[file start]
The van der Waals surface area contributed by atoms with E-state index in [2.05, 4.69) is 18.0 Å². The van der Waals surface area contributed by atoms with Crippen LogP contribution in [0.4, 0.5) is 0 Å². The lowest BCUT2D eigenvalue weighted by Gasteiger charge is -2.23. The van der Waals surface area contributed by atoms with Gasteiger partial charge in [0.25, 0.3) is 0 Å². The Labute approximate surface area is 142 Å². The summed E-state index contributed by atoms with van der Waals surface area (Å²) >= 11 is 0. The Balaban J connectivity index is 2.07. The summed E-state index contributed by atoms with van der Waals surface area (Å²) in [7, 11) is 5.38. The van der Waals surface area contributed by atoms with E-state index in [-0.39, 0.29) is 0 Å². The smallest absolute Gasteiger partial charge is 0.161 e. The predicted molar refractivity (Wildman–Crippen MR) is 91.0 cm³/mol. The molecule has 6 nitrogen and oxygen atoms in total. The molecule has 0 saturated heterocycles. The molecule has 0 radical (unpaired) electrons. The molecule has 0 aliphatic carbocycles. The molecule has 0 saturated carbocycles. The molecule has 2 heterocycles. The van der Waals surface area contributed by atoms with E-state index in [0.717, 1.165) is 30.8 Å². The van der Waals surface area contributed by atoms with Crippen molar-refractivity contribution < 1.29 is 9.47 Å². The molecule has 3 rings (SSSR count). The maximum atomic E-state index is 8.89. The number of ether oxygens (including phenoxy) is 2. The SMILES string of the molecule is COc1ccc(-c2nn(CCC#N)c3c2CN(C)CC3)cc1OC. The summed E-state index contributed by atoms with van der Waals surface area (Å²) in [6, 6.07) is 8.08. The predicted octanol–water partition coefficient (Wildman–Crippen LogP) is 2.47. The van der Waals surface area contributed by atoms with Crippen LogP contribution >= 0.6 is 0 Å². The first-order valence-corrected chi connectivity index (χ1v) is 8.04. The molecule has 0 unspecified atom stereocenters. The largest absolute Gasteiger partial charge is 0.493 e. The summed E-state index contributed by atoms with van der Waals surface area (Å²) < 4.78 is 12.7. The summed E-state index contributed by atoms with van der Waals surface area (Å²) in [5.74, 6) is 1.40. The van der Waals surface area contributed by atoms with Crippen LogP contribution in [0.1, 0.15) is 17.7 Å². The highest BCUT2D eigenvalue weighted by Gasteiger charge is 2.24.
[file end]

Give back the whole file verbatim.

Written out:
The van der Waals surface area contributed by atoms with E-state index in [2.05, 4.69) is 18.0 Å². The van der Waals surface area contributed by atoms with Crippen LogP contribution in [0.4, 0.5) is 0 Å². The lowest BCUT2D eigenvalue weighted by Gasteiger charge is -2.23. The van der Waals surface area contributed by atoms with Gasteiger partial charge in [0.25, 0.3) is 0 Å². The Labute approximate surface area is 142 Å². The summed E-state index contributed by atoms with van der Waals surface area (Å²) >= 11 is 0. The Balaban J connectivity index is 2.07. The summed E-state index contributed by atoms with van der Waals surface area (Å²) in [7, 11) is 5.38. The van der Waals surface area contributed by atoms with E-state index in [-0.39, 0.29) is 0 Å². The smallest absolute Gasteiger partial charge is 0.161 e. The predicted molar refractivity (Wildman–Crippen MR) is 91.0 cm³/mol. The molecule has 6 nitrogen and oxygen atoms in total. The molecule has 0 saturated heterocycles. The molecule has 0 radical (unpaired) electrons. The molecule has 0 aliphatic carbocycles. The molecule has 0 saturated carbocycles. The molecule has 2 heterocycles. The van der Waals surface area contributed by atoms with E-state index in [0.717, 1.165) is 30.8 Å². The van der Waals surface area contributed by atoms with Crippen molar-refractivity contribution < 1.29 is 9.47 Å². The molecule has 3 rings (SSSR count). The maximum atomic E-state index is 8.89. The number of ether oxygens (including phenoxy) is 2. The SMILES string of the molecule is COc1ccc(-c2nn(CCC#N)c3c2CN(C)CC3)cc1OC. The summed E-state index contributed by atoms with van der Waals surface area (Å²) in [6, 6.07) is 8.08. The predicted octanol–water partition coefficient (Wildman–Crippen LogP) is 2.47. The van der Waals surface area contributed by atoms with Crippen LogP contribution >= 0.6 is 0 Å². The first-order valence-corrected chi connectivity index (χ1v) is 8.04. The molecule has 0 unspecified atom stereocenters. The largest absolute Gasteiger partial charge is 0.493 e. The summed E-state index contributed by atoms with van der Waals surface area (Å²) < 4.78 is 12.7. The summed E-state index contributed by atoms with van der Waals surface area (Å²) in [5.74, 6) is 1.40. The van der Waals surface area contributed by atoms with Crippen LogP contribution in [0.1, 0.15) is 17.7 Å². The highest BCUT2D eigenvalue weighted by Gasteiger charge is 2.24.